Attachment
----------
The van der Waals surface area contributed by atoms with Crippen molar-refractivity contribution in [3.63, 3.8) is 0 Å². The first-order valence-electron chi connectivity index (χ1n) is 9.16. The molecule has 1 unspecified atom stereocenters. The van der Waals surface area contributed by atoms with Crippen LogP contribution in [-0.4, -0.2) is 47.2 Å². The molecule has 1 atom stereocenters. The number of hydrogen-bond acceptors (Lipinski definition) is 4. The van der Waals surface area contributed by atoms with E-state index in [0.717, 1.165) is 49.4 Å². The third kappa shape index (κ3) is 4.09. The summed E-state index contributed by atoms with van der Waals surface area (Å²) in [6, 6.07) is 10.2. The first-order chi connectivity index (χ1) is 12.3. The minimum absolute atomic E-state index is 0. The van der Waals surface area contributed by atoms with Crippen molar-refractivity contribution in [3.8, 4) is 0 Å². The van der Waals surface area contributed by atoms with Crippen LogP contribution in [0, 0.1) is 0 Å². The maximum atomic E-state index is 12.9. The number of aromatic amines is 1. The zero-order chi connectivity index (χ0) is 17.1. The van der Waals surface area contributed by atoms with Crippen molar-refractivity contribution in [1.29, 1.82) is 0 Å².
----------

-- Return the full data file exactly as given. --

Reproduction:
The van der Waals surface area contributed by atoms with Crippen molar-refractivity contribution in [3.63, 3.8) is 0 Å². The first-order valence-electron chi connectivity index (χ1n) is 9.16. The molecule has 1 unspecified atom stereocenters. The van der Waals surface area contributed by atoms with Crippen LogP contribution in [-0.4, -0.2) is 47.2 Å². The molecule has 1 atom stereocenters. The number of hydrogen-bond acceptors (Lipinski definition) is 4. The van der Waals surface area contributed by atoms with E-state index in [0.717, 1.165) is 49.4 Å². The third kappa shape index (κ3) is 4.09. The summed E-state index contributed by atoms with van der Waals surface area (Å²) in [6, 6.07) is 10.2. The first-order chi connectivity index (χ1) is 12.3. The minimum absolute atomic E-state index is 0. The van der Waals surface area contributed by atoms with Crippen molar-refractivity contribution in [3.8, 4) is 0 Å². The van der Waals surface area contributed by atoms with Crippen LogP contribution in [0, 0.1) is 0 Å². The maximum atomic E-state index is 12.9. The number of aromatic amines is 1. The zero-order chi connectivity index (χ0) is 17.1. The van der Waals surface area contributed by atoms with Crippen molar-refractivity contribution in [1.29, 1.82) is 0 Å².